Over the past few days I’ve had something on my mind that has caused me a bit of anxiety and frustration. I’ve found my mind drifting into these negative thoughts. In this morning’s silent meditation, in the stillness of mind, I came to ponder this and my inner depth spoke to me, reminding me of the old Bible verse, “seek ye the Kingdom of God.”
Seek The Kingdom
What does it mean to seek the kingdom of God? It means to put away the cares of the world, the worries of conformity or the challenges of others. These carnal fetters pull one’s attention into the world and aware from the pure state of mind. Carnality isn’t simply the material world, it is the attachment to the material world. Any attachment to this world builds upon the seeming separation between the individual and their Greater (Higher) Self.
Seeking the Kingdom means to put attention on those elements that enrich the bond of the Higher. I’ve often described this as a process of “looking up,” as opposed to “looking down.” I recently gave that analogy, only to get criticized over the verbiage… some said it is really “looking within.” Of course it is to look within. The language of “looking up,” (for me) is a metaphor for going inward – it is the spiritual journey itself, and the language of “looking down” (for me) is a metaphor for attaching to the carnal nature. One can not do both at the same time. Either we do one, or the other. At times we work in the carnal world, as we live in the carnal world, but we must watch the balance. When the scales tip towards attachment to a job, the ego (“I”) will begin to grab a foothold. For this reason, one must constantly seek the Kingdom (that “looking up” as I had previously called it), but in practice it is going inwards.
The Kingdom of God is Within You
Another verse from the Bible has been modified in newer translations, as to take away from the original meaning. The original meaning spoke to an access point to God from within each of us, “the Kingdom of God is within you.” (Luke 17:21) Newer translations will now read, “the Kingdom of God is amongst you,” attempting to take away this truism. The key Greek word in this phrase is ἐντός (entos), which means “within.” It always means within and has never meant “among.” Even today this is true, as one can pick any Greek dictionary and discover for themselves. Christian theologians created their own definition of the Greek word ἐντός in their own theological dictionaries, that conform to their own theological views. By redefining the word, they redefined the passage… no longer do their modern translations speak of the Kingdom of God within, but the Kingdom of God “among” (a reference to Jesus himself.) Beyond the Greek, the Aramaic translations of the same passages also translate to the same concept of “inside” or “within” us is the Kingdom of Heaven. Clearly this was the original intent.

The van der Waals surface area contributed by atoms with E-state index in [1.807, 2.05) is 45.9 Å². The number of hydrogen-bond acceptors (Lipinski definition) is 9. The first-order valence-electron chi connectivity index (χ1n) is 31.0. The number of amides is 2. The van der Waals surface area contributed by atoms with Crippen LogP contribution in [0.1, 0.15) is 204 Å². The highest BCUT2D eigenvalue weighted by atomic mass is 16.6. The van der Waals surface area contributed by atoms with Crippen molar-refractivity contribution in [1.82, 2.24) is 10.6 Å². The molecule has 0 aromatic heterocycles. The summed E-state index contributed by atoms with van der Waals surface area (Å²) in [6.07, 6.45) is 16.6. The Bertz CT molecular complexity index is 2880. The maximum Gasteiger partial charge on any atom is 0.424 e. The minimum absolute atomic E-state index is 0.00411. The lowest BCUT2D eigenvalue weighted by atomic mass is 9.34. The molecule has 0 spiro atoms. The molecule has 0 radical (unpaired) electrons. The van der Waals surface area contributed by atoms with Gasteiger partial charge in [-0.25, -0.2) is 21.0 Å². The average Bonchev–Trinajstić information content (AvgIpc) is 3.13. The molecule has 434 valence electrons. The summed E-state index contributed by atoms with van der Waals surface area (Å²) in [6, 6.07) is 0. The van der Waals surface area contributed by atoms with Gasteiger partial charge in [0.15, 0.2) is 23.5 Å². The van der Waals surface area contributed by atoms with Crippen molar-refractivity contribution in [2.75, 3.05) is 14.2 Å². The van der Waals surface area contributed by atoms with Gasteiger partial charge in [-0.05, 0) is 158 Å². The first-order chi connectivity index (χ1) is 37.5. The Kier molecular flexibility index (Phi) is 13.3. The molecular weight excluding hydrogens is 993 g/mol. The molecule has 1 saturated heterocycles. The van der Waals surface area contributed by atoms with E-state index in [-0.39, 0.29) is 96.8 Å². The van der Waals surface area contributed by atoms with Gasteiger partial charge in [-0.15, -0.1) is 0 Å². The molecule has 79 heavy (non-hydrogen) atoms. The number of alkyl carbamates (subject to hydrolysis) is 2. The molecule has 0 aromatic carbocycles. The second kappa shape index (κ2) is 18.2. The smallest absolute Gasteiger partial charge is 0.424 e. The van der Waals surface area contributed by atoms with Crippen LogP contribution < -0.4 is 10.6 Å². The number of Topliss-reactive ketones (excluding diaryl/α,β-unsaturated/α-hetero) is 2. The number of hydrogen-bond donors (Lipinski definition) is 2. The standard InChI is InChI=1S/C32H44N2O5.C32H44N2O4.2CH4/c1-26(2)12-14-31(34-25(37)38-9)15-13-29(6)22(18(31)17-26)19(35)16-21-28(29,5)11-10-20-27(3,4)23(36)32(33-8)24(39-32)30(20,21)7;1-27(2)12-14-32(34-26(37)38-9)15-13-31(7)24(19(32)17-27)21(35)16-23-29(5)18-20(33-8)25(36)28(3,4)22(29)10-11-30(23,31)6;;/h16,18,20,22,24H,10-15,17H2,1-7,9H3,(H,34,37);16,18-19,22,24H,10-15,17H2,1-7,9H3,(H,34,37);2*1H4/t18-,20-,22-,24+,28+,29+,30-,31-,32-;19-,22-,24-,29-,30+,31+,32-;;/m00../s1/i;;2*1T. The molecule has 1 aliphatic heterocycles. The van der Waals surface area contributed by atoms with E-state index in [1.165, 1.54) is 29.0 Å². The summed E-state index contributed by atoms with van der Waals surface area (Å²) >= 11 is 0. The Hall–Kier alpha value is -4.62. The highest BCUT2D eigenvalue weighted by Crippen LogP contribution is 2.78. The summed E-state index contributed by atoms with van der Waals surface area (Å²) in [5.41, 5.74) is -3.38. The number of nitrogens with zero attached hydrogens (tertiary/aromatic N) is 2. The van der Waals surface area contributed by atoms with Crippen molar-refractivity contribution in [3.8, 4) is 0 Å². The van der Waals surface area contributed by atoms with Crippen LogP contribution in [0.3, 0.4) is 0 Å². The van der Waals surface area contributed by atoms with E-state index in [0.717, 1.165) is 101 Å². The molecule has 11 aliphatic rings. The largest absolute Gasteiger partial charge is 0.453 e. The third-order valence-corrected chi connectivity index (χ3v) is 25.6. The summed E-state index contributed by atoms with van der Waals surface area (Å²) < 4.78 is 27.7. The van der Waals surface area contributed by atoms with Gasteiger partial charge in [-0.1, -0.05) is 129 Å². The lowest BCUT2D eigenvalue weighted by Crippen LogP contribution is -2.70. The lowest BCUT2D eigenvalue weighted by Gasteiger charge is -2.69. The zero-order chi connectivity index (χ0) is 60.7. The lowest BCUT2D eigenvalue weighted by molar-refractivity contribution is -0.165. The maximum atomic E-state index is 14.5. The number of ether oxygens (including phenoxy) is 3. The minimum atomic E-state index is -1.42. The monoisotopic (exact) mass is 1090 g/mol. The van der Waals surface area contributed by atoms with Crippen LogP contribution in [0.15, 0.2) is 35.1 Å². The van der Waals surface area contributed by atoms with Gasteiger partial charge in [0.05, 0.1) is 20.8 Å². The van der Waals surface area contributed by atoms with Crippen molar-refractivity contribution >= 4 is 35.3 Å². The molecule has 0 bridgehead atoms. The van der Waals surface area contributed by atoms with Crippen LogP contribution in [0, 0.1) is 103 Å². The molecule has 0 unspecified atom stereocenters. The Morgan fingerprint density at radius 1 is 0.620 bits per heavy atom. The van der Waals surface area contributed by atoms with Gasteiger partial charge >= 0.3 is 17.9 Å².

By going within, one finds the Kingdom. It is found in silence and in the space of absent thought. If one were to simply listen to their busy mind, they are not “going within,” but listening to the busy mind (an exoteric activity.)
To truly go within, one must have a mind at rest. While some debate this word, or practice, the use of meditation is key. Meditation is the stilling of the mind. By observing one’s thoughts, or environmental factors (sounds, visuals, etc.) the mind can become still and quiet. Through mindfulness, the depths can be reached. Like sailing a ship, one should wait for the waves of the mind to become still before attempting the journey.
In the depth of silence, one’s intent is key. Intention is not a thought, but a feeling. It is the will as a work of feeling. This inner intention should be relevant to the spiritual goals. An intention can be guidance by the Higher Self, etc.
Wait and see. That is the approach I do. If nothing occurs, then that is fine. If an idea, memory, feeling or thoughts of words surface… jot them down and ponder them, knowing that the intention by which they surfaced is their source.